• FIGURE 18.4 The mode of action of the branching enzyme in glycogen synthesis. A segment seven residues long is transferred from a growing branch to a new branch point, where an  (1  6) linkage is formed.
  • Ch03 cont.

    1. 1. Carbohydrate metabolism
    2. 2. Break-down of glucose to generate energy- Also known as Respiration. - Comprises of these different processes depending on type of organism: I. Anaerobic Respiration II. Aerobic Respiration
    3. 3. Anaerobic RespirationComprises of these stages:glycolysis: glucose 2 pyruvate + NADH fermentation: pyruvate lactic acid or ethanol cellular respiration:
    4. 4. Aerobic Respiration Comprises of these stages:Oxidative decarboxylation of pyruvateCitric Acid cycleOxidative phosphorylation/ Electron Transport Chain(ETC)
    5. 5. Brief overview of STARCHYcatabolism of FOODglucose to generate α – AMYLASE ; MALTASESenergy Glucose Glucose converted to glu-6-PO4 Start of cycle Glycolysis inCycle : anaerobic cytosol Aerobic condition; 2[Pyruvate+ATP+NADH] in mitochondria Anaerobic condition Pyruvate enters as AcetylcoA - Krebs Cycle Lactic Acid fermentation in muscle. - E transport chain Only in yeast/bacteria Anaerobic respiration or Alcohol fermentation
    6. 6. Gluconeogenesis Conversion of pyruvate to glucose Biosynthesis and the degradation of many important biomolecules follow different pathways There are three irreversible steps in glycolysis and the differences bet. glycolysis and gluconeogenesis are found in these reactions Different pathway, reactions and enzymeST E P1 p.495
    7. 7.  is the biosynthesis of new glucose from non-CHO precursors. this glucose is as a fuel source by the brain, testes, erythrocytes and kidney medulla comprises of 9 steps and occurs in liver and kidney the process occurs when quantity of glycogen have been depleted - Used to maintain blood glucose levels. Designed to make sure blood glucose levels are high enough to meet the demands of brain and muscle (cannot do gluconeogenesis). promotes by low blood glucose level and high ATP inhibits by low ATP occurs when [glu] is low or during periods of fasting/starvation, or intense exercise pathway is highly endergonic *endergonic is energy consuming
    8. 8. STEP 2
    9. 9.  The oxalocetate formed in the mitochondria have two fates: - continue to form PEP - turned into malate by malate dehydrogenase and leave the mitochondria, have a reaction reverse by cytosolic malate dehydrogenase Reason?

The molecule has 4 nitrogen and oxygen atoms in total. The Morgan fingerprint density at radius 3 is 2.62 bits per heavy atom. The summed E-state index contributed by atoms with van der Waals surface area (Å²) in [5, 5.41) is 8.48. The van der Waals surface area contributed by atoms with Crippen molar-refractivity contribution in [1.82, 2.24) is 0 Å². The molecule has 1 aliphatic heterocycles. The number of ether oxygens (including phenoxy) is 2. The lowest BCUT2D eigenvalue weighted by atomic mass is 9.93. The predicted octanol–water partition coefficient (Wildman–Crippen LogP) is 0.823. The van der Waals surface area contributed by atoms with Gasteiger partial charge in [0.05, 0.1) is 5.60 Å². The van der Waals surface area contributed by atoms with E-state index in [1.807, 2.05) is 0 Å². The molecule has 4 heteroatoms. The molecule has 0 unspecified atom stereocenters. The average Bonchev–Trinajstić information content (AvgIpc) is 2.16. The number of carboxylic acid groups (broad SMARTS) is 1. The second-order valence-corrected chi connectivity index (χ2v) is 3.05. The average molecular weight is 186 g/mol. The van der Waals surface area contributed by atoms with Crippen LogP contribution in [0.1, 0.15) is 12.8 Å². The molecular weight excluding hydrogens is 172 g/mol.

10. 10. Controlling glucosemetabolism• found in Cori cycle• shows the cycling ofglucose due togycolysis in muscle andgluconeogenesis inliver • This two metabolic pathways are not active simultaneously. As energy store for • when the cell needs next exercise ATP, glycolisys is more active •When there is little need for ATP, gluconeogenesis is more active Fig. 18-12, p.502
    11. 11. Cori cycle requires the net hydrolysis of two ATP and two GTP. glu cos e + 2 NAD + + 2 ADP + 2 Pi → + 2 Pyruvate + 2 NADH + 4 H + 2 ATP + 2 H 2O +2 Pyruvate + 2 NADH + 4 H + 4 ATP + 2GTP + 6 H 2O →Glu cos e + 2 NAD + + 4 ADP + 2GDP + 6 Pi 2 ATP + 2GTP + 4 H 2O → 2 ADP + 2GDP + 4 Pi
    12. 12. Fig. 18-13, p.503
    13. 13. The Citric Acid cycle Cycle where 30 to 32 molecules of ATP can be produced from glucose in complete aerobic oxidation Amphibolic – play roles in both catabolism and anabolism The other name of citric acid cycle: Krebs cycle and tricarboxylic acid cycle (TCA) Takes place in mitochondria
    14. 14. Fig. 19-2, p.513
    15. 15. Steps 3,4,6 and 8 –oxidation reactions Fig. 19-3b, p.514
    16. 16. 5 enzymes make up the pyruvate dehydrogenase complex:  pyruvate dehydrogenase (PDH) Conversion of pyruvate  Dihydrolipoyl transacetylase to acetyl-CoA  Dihydrolipoyl dehydrogenase  Pyruvate dehydrogenase kinase  Pyruvate dehydrogenase phosphatase
    17. 17. Step 1 Formation of citrate p.518
    18. 18. Step 2 Isomerization Table 19-1, p.518
    19. 19. cis-Aconitate as an intermediate inthe conversion of citrate to isocitrate Fig. 19-6, p.519
    20. 20. Step 3Formation of α-ketoglutarateand CO2 – firstoxidation Fig. 19-7, p.521
    21. 21. Step 4 Formation of succinyl-CoA and CO2 – 2nd oxidation p.521